The International Film Festival is amazing for America because we have a habit of only paying to see American made work, and a mental illusion that the worlds most progressive and important films are being made here in the US. I recently went to a couple screenings at the St Anthony Main Theater in Minneapolis with no expectations about this years festival. I learned that sometimes, going to see a random film based on the convenience of its showing time rather than the subject of its content can be life changing

The St. Anthony Main Theater in Minneapolis basks in ecstasy as stoked movie goers circulate through its conduits

There was a shit ton of films at the fest, but the sessions I made it to were dope.

First of all, everyone on earth should bring every friend they have to go see the Australian made ‘That Sugar Film’, starring and directed by Damon Gameau. I’m sayin this is some Food Inc. Blackfish status kinda shit. This is everything you need to know about why you should eat less sugar. I mean, I’ve been thoroughly convinced of the benefits of buying local, eating organic, and going vegan, but I now feel that its been sugar all along that keeps any of these things from becoming dogma.

This hyped Australian genius of a documentarian, who had already cut excess sugar from his life, decided to take on the sugar diet of the average, while only consuming perceived ‘healthy’ foods (no candy, soda, etc.). By doing this he exposed sugar from a lot of interesting perspectives. For example instead of adding pasta sauce to his meal, he might put the equivelant portion of raw sugar in his bowl and eat it. While extensively monitoring his body, he traveled around Australia and the US investigating the ways in which sugar is destroying humanity. After watching it, I feel comfortable describing sugars role as ‘destroying humanity’. I want every last one of you to watch it.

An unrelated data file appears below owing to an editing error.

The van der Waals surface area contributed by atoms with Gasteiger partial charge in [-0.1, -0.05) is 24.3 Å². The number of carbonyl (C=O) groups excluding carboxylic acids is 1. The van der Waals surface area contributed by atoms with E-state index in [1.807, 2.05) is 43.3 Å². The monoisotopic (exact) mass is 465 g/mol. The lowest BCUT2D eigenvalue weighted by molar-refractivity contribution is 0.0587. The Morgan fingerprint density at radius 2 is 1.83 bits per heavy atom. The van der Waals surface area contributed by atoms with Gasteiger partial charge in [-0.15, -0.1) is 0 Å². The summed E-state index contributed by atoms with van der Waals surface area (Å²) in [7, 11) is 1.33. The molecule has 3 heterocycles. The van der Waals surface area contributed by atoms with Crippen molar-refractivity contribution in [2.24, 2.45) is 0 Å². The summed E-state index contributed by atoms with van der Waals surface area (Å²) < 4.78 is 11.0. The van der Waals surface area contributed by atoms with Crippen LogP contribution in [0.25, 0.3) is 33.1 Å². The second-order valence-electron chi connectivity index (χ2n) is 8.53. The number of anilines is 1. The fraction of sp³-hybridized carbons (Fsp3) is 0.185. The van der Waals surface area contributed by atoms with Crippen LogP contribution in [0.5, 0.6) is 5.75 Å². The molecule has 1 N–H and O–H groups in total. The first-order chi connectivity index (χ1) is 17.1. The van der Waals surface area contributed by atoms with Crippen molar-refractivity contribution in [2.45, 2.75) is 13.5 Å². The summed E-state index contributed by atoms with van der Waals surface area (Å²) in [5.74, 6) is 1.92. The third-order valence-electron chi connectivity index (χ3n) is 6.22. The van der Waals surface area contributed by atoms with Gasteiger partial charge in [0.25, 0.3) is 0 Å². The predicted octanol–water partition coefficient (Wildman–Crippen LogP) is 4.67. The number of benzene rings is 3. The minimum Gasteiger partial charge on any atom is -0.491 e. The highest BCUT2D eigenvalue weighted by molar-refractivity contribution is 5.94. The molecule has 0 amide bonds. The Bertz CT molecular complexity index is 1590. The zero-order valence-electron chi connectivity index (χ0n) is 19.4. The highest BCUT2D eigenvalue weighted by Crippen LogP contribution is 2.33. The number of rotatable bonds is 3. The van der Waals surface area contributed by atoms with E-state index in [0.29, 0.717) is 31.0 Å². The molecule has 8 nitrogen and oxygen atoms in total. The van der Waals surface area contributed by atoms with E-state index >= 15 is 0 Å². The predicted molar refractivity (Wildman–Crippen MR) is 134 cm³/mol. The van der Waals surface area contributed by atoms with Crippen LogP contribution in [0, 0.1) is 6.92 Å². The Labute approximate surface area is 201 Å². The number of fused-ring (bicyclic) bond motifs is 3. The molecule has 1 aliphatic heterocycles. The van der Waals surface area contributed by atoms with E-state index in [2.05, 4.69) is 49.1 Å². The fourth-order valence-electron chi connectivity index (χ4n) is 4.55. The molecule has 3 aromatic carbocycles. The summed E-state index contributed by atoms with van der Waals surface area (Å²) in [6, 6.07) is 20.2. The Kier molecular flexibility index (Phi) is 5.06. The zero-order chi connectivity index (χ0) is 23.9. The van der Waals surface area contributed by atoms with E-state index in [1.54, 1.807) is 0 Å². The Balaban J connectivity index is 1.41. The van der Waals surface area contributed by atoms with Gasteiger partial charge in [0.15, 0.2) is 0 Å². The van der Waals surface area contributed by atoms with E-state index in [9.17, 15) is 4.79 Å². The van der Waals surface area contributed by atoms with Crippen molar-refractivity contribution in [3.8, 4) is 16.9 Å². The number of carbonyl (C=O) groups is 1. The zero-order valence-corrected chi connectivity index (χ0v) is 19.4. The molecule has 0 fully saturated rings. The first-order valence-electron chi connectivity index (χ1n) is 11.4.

After That Sugar Film, I felt a calling to see at least one more thing before the fest was over. Minnesota finally seemed to have had enough of the winter season, and this Saturday afternoon was blessed with the warmth of Jah. A friend and I skated down a hill along the Mississippi that carried us directly in to a Holi color festival, which on a college campus looks a lot like an EDM rave. I knew it was the last day for the MSPIFF, and as we were kickin back in the sun with color and laughter all around us, I got that feeling that Filmmakers sometimes get, so I stood up and made my way to cold dark theater.

I came just in time to see the hour and a half long portion of the MSPIFF that was dedicated to short films that fit the theme ‘it takes a village (to raise a child)’. I am so glad that I chose to attend that day, because those five films were emotional roller-coasters, and they all had to do with children, education, and empathy. There was one that stood out to me, the one that I voted for, that was about a female soldier on her first active day of deployment in Iraq. First she faces some tuff gender inequalities before leaving camp, and then struggles to keep up during a long walk. Suddenly a landmine kills a passing civilian, and the soldiers find explosives at near by families home. Being the only woman, she is able to calm down and talk to a little girl, who confirms that the weapons are their fathers. This creates comotion, which causes person covered entirely by their clothes to come out from hiding. The soldiers tackle the person out of fear, revealing that she was not an armed attacker but the pregnant wife of the man housing the explosives. Now her baby is stuck with one arm outside of the mothers body, and it is up to the only other woman to assist her. In an extremely high tension room she delivers the baby, which kills the mother, all while the father is holding his newborn dughter and dead wife. The woman soldier is told to care for the young girl and infant as their father is put in captivity immediatly after his wife dies. The shot zooms out as the movies title ‘Day One’ appears on screen. The audiences tear ducts were soaked at that moment.

What I learned from these experiences, besides that I should eat less sugar, is that one does not need a local connection to a film to be forever changed by it. What a joy it must be for a film maker on one side of the globe to know that their work inspired and brought tears to the eyes of someone on the other side.

Contributors to several of the short films answered questions from the audience after the show.

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